It’s the third act of Greta Gerwig’s Barbie (2023), and the Kens are embracing their newfound patriarchy, brainwashing the Barbies into being their maids, interrupting Barbie Land’s perfect pink palette with their horse prints and faux minks. Enter Kate McKinnon’s “Weird Barbie,” her puffy pink paint-splattered dress traded in for cargo pants and a bedazzled bomber jacket, and her choppy locks smoothed into a half-buzzed side-swept hairdo.
“I decided to own it,” Weird Barbie declares as she and the small Barbie Resistance climb into their pink sports car and race off to save Barbie Land.
And “own it” she did. Weird Barbie is just one of many clever nods to the way children interact with toys, and a powerful example of the creative ways that clothing helps tell stories on the screen. Weird Barbie is the doll that was played with a little too much (her owner taking artistic license in refashioning her look with a pair of scissors and paints). She can do a split with her legs, and wears a face scribbled over with markers in Picasso-esque shapes.
Though the other Barbies shun her from their polite society, Weird Barbie proves key to their rescue from the Kens’ patriarchy, and by the third act of the film, Weird Barbie has reclaimed her weirdness, wearing new bold fashions with confidence; yup, she’s owning it. Lead actress Margot Robbie’s “Stereotypical Barbie” might get all the instantly iconic looks – looks which also tell a story – but characters like Weird Barbie also wear costumes that at once encapsulate attention to detail, storytelling, and both the power and pure fun of a really great outfit.
Ken: A Costume Case Study
Weird Barbie’s costume change signifies a shift from passivity to activity; she is no longer a toy to be played with by others, but a player in her own right. And she isn’t the only one. Ryan Gosling’s “Ken” sees a massive shift in style throughout the film, moving from pressed shirts and combed hair to fringe, fur, and fun prints. “Stereotypical Barbie” herself gets a wardrobe update at the end of the movie too, taking the opportunity to find her own decidedly non-stereotypical style, by, for example, trading in her high heels for Birkenstocks. But though Margot’s costume changes are more central to the film, Ryan’s are the most overt.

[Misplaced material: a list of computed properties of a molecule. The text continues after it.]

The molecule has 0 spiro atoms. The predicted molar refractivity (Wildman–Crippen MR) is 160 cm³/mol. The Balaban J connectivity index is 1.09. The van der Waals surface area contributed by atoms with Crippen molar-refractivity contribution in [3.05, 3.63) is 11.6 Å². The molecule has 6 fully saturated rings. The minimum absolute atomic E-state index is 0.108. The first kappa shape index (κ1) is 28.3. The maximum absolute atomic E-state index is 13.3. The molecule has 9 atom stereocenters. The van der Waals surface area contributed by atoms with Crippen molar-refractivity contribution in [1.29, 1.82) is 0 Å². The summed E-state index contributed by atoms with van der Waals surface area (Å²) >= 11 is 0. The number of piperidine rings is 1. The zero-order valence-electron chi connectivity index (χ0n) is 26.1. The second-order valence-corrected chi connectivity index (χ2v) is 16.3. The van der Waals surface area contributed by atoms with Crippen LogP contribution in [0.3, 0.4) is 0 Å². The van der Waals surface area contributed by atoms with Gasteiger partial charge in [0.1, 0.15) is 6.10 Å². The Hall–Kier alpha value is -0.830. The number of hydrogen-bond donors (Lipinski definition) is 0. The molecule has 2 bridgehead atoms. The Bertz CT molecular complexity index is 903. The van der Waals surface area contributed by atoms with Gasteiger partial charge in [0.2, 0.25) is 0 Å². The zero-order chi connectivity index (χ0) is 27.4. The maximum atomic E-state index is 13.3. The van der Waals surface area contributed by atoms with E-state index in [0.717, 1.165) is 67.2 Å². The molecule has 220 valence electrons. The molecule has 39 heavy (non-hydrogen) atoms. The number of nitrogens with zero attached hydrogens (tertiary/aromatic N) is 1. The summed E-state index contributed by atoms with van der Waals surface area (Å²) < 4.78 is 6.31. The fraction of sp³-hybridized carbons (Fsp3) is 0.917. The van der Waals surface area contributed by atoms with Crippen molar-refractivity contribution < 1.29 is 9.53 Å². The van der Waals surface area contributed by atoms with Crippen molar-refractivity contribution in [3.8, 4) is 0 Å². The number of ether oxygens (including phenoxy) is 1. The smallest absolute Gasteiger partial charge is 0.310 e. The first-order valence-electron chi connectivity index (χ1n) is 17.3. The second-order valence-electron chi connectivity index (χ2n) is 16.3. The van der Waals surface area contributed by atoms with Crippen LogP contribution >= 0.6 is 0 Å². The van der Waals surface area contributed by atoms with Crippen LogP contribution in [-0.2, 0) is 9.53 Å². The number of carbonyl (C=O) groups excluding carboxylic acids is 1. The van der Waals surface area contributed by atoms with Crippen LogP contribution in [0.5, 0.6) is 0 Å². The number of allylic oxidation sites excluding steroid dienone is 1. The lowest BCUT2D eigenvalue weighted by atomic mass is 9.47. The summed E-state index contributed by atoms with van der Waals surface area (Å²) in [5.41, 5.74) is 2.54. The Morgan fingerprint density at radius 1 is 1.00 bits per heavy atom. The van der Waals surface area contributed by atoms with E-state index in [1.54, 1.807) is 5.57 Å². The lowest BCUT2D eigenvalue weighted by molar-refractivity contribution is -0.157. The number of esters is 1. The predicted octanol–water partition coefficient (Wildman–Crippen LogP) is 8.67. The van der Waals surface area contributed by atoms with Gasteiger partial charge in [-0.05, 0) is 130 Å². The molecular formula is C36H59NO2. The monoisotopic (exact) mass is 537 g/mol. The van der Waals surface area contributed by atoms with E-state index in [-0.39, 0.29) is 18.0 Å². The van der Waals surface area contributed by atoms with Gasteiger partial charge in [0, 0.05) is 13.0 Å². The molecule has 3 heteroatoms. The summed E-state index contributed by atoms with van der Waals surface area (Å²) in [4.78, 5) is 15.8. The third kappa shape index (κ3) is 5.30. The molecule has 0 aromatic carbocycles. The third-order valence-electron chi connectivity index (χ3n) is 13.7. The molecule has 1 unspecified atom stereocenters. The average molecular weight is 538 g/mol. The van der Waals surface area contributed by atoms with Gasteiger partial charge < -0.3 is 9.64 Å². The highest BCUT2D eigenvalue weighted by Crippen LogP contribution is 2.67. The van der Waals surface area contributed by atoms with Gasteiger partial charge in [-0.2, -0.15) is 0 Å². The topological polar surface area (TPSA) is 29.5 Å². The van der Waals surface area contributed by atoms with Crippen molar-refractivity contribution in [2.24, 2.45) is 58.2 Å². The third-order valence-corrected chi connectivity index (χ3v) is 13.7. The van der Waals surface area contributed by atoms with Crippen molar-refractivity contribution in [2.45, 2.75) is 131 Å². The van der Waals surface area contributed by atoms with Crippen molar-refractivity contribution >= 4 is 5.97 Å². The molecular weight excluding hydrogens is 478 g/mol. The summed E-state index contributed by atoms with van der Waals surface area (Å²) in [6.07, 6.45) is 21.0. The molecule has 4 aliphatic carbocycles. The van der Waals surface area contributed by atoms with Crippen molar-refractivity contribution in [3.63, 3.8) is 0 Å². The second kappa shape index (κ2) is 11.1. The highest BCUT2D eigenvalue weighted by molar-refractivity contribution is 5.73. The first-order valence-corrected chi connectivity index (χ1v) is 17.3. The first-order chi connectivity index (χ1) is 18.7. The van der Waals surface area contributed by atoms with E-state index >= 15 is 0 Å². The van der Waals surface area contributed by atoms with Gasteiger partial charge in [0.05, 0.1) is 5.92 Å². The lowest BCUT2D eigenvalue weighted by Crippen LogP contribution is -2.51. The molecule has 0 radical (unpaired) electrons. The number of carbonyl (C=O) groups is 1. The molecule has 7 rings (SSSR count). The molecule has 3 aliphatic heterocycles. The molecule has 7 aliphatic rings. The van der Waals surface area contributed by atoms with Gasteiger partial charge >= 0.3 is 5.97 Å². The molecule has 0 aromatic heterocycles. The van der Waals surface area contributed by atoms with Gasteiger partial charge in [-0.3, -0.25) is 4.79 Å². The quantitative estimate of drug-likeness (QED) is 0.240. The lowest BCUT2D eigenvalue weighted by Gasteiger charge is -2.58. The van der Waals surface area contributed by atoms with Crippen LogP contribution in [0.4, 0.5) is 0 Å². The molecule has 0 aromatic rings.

Enter Oscar-winning costume designer Jacqueline Durran, who worked on critically acclaimed films such as Atonement, Anna Karenina, Spencer, and Gerwig’s own Little Women. From the very beginning, Jacqueline Durran makes it clear that Ken is nothing more than another one of Stereotypical Barbie’s accessories. This is signaled by Ken’s clothing: pink striped shorts and a button-down to complement Barbie’s pink gingham; matching neon tights and yellow rollerblades; a white disco jumpsuit that lets Barbie’s sequined look really shine.
When Ken finds himself in the real world – in a cowboy getup that matches Barbie’s, of course – he marvels at the sheer breadth of options for men (options he never knew existed). So, when he returns to Barbie Land, Ken begins choosing his own outfits. Acting much like a child himself, Ken takes his first stumbling steps towards individuality. Of course, Ken has no concept of good taste, so he makes some huge fashion faux pas; his first foray into self-expression is a white mink coat with horse-patterned lining! Still, he relishes the ability to choose for himself, seeking a Ken who can exist independently (that is, be Ken – with or without Barbie).
As much as I love the costumes of all the Barbies, it is Ken’s costume progression that I love the most, with an arc of character development clearly outlined. The mink, the belt, the sunglasses, and the sweatband reflect his exposure to and obsession with classic male masculinity as depicted by various pop culture figures like a 70’s-era Sylvester Stallone. The denim pants and sleeveless jacket are a subtle nod to James Dean, and the all-black number channels Grease’s John Travolta.